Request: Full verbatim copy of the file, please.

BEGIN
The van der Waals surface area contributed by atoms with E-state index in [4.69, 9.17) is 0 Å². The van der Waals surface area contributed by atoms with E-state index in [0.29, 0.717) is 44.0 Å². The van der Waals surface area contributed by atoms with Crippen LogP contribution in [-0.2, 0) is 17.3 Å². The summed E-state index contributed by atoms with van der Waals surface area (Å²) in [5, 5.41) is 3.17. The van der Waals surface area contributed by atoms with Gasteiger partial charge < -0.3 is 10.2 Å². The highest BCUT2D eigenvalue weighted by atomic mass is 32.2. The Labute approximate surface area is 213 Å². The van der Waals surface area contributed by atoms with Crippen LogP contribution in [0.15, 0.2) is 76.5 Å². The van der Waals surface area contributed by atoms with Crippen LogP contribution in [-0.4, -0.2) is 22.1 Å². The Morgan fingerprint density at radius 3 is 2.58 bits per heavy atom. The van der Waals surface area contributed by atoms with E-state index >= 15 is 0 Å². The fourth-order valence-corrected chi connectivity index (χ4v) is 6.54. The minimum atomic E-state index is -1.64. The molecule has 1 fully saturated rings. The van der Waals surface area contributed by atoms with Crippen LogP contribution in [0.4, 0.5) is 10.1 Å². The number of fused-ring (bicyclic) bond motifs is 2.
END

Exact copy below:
The van der Waals surface area contributed by atoms with E-state index in [4.69, 9.17) is 0 Å². The van der Waals surface area contributed by atoms with E-state index in [0.29, 0.717) is 44.0 Å². The van der Waals surface area contributed by atoms with Crippen LogP contribution in [-0.2, 0) is 17.3 Å². The summed E-state index contributed by atoms with van der Waals surface area (Å²) in [5, 5.41) is 3.17. The van der Waals surface area contributed by atoms with Gasteiger partial charge < -0.3 is 10.2 Å². The highest BCUT2D eigenvalue weighted by atomic mass is 32.2. The Labute approximate surface area is 213 Å². The van der Waals surface area contributed by atoms with Crippen LogP contribution in [0.15, 0.2) is 76.5 Å². The van der Waals surface area contributed by atoms with Crippen LogP contribution in [-0.4, -0.2) is 22.1 Å². The Morgan fingerprint density at radius 3 is 2.58 bits per heavy atom. The van der Waals surface area contributed by atoms with E-state index >= 15 is 0 Å². The fourth-order valence-corrected chi connectivity index (χ4v) is 6.54. The minimum atomic E-state index is -1.64. The molecule has 1 fully saturated rings. The van der Waals surface area contributed by atoms with Crippen LogP contribution in [0.4, 0.5) is 10.1 Å². The number of fused-ring (bicyclic) bond motifs is 2.